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Penn State Law welcomes new international graduate students

Braving the sub-zero temperatures brought on by the arctic “deep freeze,” Penn State Law’s new class of LL.M. and S.J.D. students arrived this week. Orientation started for students joining the international graduate programs from Nigeria, Saudi Arabia, Turkey, Iran, Norway, Brazil, Iraq and the Kurdistan region of Iraq, and China. In addition to IDs and Angel access, the students got an introduction to U.S. law and an overview of reading and briefing cases.

Braving the sub-zero temperatures brought on by the arctic “deep freeze,” Penn State Law’s new class of LL.M. and S.J.D. students arrived this week. Orientation started for students joining the international graduate programs from Nigeria, Saudi Arabia, Turkey, Iran, Algeria, Norway, Brazil, Iraq and the Kurdistan region of Iraq, and China. In addition to IDs and Angel access, the students got an introduction to U.S. law and an overview of reading and briefing cases.

“I came this summer and love this University,” said Andrey Rank De Vasconcelos an attorney in private practice from Brasilia, Brazil. “It is very different from Brasilia. We do not have hills for example,” he said. Rank De Vasconcelos attended the Intensive Introduction to U.S. Law in August and returned to complete his LL.M. He practices both criminal and civil law in Brazil and plans to focus on international business law and constitutional law while here so he can link between the two countries.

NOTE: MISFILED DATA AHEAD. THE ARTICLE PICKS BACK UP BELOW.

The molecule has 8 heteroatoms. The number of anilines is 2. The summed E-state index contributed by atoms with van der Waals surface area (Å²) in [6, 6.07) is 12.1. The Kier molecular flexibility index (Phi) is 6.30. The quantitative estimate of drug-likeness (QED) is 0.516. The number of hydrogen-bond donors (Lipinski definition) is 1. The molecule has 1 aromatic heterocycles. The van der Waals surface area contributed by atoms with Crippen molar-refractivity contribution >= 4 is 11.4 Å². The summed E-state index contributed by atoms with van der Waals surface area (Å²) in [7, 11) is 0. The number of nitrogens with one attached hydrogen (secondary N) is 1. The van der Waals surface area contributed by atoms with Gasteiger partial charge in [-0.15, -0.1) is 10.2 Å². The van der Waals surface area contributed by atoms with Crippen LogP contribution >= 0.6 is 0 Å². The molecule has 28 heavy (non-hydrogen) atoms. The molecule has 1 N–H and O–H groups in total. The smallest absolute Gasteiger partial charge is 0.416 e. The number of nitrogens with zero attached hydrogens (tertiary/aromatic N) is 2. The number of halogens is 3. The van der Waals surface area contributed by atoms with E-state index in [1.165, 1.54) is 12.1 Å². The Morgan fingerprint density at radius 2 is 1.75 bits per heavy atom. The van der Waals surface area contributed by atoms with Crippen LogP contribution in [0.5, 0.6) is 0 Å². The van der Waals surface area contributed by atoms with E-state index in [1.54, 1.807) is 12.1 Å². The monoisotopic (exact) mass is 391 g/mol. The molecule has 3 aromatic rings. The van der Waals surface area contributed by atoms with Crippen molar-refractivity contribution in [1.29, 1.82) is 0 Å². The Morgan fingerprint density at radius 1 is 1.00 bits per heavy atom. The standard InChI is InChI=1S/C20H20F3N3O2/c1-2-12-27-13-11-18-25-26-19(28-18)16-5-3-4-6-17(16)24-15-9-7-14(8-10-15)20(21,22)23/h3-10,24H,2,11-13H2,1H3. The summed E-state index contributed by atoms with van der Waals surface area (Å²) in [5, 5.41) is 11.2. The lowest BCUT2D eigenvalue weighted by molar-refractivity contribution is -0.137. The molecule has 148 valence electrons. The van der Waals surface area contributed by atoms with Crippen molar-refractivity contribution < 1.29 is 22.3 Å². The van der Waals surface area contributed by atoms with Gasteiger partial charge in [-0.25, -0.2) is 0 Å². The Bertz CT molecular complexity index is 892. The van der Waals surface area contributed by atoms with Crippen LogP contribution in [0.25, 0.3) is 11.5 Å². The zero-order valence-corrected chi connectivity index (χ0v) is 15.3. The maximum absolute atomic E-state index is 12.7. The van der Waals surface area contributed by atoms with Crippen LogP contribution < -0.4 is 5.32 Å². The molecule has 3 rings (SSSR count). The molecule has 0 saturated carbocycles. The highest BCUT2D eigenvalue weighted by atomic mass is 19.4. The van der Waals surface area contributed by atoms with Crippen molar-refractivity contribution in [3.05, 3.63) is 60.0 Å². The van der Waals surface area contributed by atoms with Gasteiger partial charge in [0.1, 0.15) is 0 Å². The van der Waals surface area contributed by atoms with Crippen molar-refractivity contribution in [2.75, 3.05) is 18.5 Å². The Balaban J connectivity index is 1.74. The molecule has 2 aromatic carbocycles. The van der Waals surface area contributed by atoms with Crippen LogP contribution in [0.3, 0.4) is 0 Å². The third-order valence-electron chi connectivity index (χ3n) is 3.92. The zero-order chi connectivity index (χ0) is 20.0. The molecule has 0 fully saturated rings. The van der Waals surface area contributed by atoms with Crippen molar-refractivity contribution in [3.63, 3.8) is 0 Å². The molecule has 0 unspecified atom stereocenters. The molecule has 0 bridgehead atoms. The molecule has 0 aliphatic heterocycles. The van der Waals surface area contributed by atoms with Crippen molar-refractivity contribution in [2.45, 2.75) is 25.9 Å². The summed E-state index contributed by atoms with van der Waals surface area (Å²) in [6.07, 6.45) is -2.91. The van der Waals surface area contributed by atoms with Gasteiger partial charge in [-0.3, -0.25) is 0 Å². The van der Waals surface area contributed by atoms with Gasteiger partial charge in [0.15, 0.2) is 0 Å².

The new group of students includes lawyers, jurists, and advisors with a broad range of backgrounds. For example, S.J.D. student Ahmad Gahzi Bedaiwi  was an advisor to the Royal Cabinet of Saudi Arabia; LL.M. student Hanne Hillestad from Norway is the Project Manager for Legal Advice for Women; and Sukru Say, who is beginning his S.J.D. study, is a tax court judge in Istanbul, Turkey.

LL.M. student Okan Yardimci, a Turkish energy expert  and past board member of Energy Experts Society, said that Penn State’s Dickinson School of Law is a top choice for students studying energy law. “There are so many Turkish students here and in April I visited and decided this was the right place for me also,” he said. While he will retain his position in Ankara, he said his government expects students to use the knowledge they gain while studying to enhance their work at home. “I plan to be here for two years which will allow me to also become more familiar with the U.S. culture and language,” he added.

Xue Wang connected to Penn State Law via the online program last semester. “Professor Vollmer worked with me twice per week on my case briefs and other writing assignments,” she said adding that the online program gave her the confidence to enroll in the LL.M. program. “I am very interested in common law because it is very different than Chinese law,” she said.

Many of the students mentioned the guidance they received from Director of International and Graduate Programs Karen Bysiewicz. “We are so fortunate to have such an accomplished group of people join our program. They truly enrich our law school with the diversity of experiences they bring,” Bysiewicz said.

Amir Saed Vakil joined the LL.M. program from the Tehran, Iran, where he both practices and lectures at the University of Tehran. “I first learned about the law school from articles written by scholars and professors from the University in law and policy journals I read,” he said. He also received a strong referral from a friend who did extensive research on Penn State. “There are many Iranian students being educated here,” Vakil said. “I knew I would be comfortable.”

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